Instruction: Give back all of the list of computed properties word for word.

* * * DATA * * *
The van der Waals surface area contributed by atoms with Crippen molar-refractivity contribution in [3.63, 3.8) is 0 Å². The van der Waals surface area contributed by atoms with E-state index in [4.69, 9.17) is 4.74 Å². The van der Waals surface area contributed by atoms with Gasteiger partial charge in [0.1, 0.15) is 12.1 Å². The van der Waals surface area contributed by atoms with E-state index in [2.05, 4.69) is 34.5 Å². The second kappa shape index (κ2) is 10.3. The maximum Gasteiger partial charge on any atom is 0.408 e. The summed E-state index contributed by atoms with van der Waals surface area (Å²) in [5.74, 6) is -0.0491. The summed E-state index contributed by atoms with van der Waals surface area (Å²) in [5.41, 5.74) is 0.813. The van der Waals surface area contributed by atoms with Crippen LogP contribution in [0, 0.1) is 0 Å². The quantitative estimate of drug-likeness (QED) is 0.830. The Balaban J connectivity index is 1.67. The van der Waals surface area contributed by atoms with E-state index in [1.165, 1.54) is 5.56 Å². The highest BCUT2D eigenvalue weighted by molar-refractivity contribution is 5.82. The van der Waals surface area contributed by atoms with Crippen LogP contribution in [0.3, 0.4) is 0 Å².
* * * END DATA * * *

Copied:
The van der Waals surface area contributed by atoms with Crippen molar-refractivity contribution in [3.63, 3.8) is 0 Å². The van der Waals surface area contributed by atoms with E-state index in [4.69, 9.17) is 4.74 Å². The van der Waals surface area contributed by atoms with Gasteiger partial charge in [0.1, 0.15) is 12.1 Å². The van der Waals surface area contributed by atoms with E-state index in [2.05, 4.69) is 34.5 Å². The second kappa shape index (κ2) is 10.3. The maximum Gasteiger partial charge on any atom is 0.408 e. The summed E-state index contributed by atoms with van der Waals surface area (Å²) in [5.74, 6) is -0.0491. The summed E-state index contributed by atoms with van der Waals surface area (Å²) in [5.41, 5.74) is 0.813. The van der Waals surface area contributed by atoms with Crippen LogP contribution in [0, 0.1) is 0 Å². The quantitative estimate of drug-likeness (QED) is 0.830. The Balaban J connectivity index is 1.67. The van der Waals surface area contributed by atoms with E-state index in [1.165, 1.54) is 5.56 Å². The highest BCUT2D eigenvalue weighted by molar-refractivity contribution is 5.82. The van der Waals surface area contributed by atoms with Crippen LogP contribution in [0.3, 0.4) is 0 Å².